La rondeA recent roundup of prostitutes in a small town yielded a collection of mug shots of the women of the night. Looking at these empty, grey faces staring blindly into the same kind of camera that departments of transportation use for drivers licenses, one couldn’t help asking, “Who would spend money – or time – with these women?” They were old and skinny, or old and overweight. If they were young, their staring eyes lacked energy, life – and love. They reminded an observer just how desperate some people can be, but also of the need we all have for some kind of connection.

In La ronde, Max Ophuls (1902-1957) presents a beautiful prostitute, Leocadie (Simone Signoret), who wouldn’t fit in with this small-town group of desperate souls. Her eyes are alive, if not with sex, then with desire. As the debonair narrator, master of ceremonies or ringmaster (he is all three and more) played by Anton Walbrook intones: “The past is more peaceful than the present… and more certain than the future”. The only certainty Ophuls allows in La ronde is the certainty of hope. Leocadie might be more eager for her kind of connection than her reluctant soldier suitor (Serge Reggiani). Their verbal thrusts and parries are finally consummated amid non-stop verbal jousting that goes on up the stairs and down, as they walk – and talk – furiously, putting off the inevitable. Curiously, she wants more than the final hook-up. She speaks of liking her soldier. She wants to convince him that this will be more than a casual pairing. She wants to know his name. No farewell cigarette? Something (else) to remember him by? What is this: a sentimental prostitute? Only in Ophuls.

Their pairing is the first of ten in this effervescent roundelay of love. Playwright Arthur Schnitzler’s device becomes Ophuls’: Leocadie’s soldier next meets up with Marie (Simone Simon), who next meets Alfred (Daniel Gélin), the nervous young man, who then meets with the married woman (Danielle Darrieux) and so on until Leocadie re-appears in the last scene with a Count (Gérard Philipe).

Love puts a chokehold on all ten characters, but women aren’t the only ones whose hearts pound uncontrollably in La ronde. Men and women alike swoon, squirm in their chairs, fumble their words and look like lost children. And all are distracted not only by love but also by distraction itself. Love, Ophuls (and Schnitzler) seems to be saying, makes everyone’s knees weak.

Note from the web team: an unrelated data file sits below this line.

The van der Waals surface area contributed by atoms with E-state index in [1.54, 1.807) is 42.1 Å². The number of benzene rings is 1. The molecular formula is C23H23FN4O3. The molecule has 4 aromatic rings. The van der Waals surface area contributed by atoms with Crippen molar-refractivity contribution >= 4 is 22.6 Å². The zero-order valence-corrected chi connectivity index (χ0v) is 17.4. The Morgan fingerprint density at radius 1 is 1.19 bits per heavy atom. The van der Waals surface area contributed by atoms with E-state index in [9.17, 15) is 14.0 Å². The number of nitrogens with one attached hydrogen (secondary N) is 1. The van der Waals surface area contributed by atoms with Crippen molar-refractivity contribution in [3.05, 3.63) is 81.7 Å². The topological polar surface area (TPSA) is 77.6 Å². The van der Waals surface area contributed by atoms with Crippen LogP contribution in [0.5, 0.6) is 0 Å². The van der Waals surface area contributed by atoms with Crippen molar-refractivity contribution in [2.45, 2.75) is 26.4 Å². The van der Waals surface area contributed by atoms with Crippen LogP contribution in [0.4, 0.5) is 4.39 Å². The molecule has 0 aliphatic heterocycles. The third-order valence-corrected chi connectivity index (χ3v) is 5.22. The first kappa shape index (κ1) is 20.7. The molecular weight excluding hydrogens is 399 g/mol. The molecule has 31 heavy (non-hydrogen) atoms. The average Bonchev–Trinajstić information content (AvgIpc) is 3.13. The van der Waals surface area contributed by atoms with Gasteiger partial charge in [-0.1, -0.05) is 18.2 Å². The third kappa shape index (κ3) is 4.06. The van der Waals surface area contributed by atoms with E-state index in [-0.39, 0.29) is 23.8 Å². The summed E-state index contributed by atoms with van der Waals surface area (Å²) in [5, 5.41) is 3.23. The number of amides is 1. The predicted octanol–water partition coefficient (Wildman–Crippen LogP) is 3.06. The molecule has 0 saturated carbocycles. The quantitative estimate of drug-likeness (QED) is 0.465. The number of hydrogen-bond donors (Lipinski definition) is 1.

Never content to let us stare at all the ways love drives its prisoners to despair from one supreme vantage point, Ophuls’ camera is always on the move, prowling, stalking, sometimes waltzing, while at others tracking like a bloodhound. We see love from above, from below, straight on and at canted angles. Cinematographer Christian Matras, who also shot Ophuls’ Le plaisir (1952), Madame de… (1953) and Lola Montès (1955), as well as Jean Renoir’s masterwork, La grande illusion (1937), also shoots through veils and lattices, plants and the tops of chairs, and around other pieces of furniture. He is the ultimate voyeur, lurking and spying on love, its preludes and codas. Characters’ gazes dart to the right of the frame, and there goes the camera, anticipating, intercepting, and arriving at the mark. It never misses a trick. At times, it even seems as if the camera is looking out of the corner of its eye, like one of Ophuls’ wary lovers. Even through the mist on Vienna’s narrow streets, the camera sees all and links the narrator’s eye for the future with the characters’ eye for the present. The camera does more than observe: it frames meticulously the many moods of love while enveloping us in wave after wave of oceanic rhythms that serve to connect these ten marvelous tales in a long clear arc of visual narrative.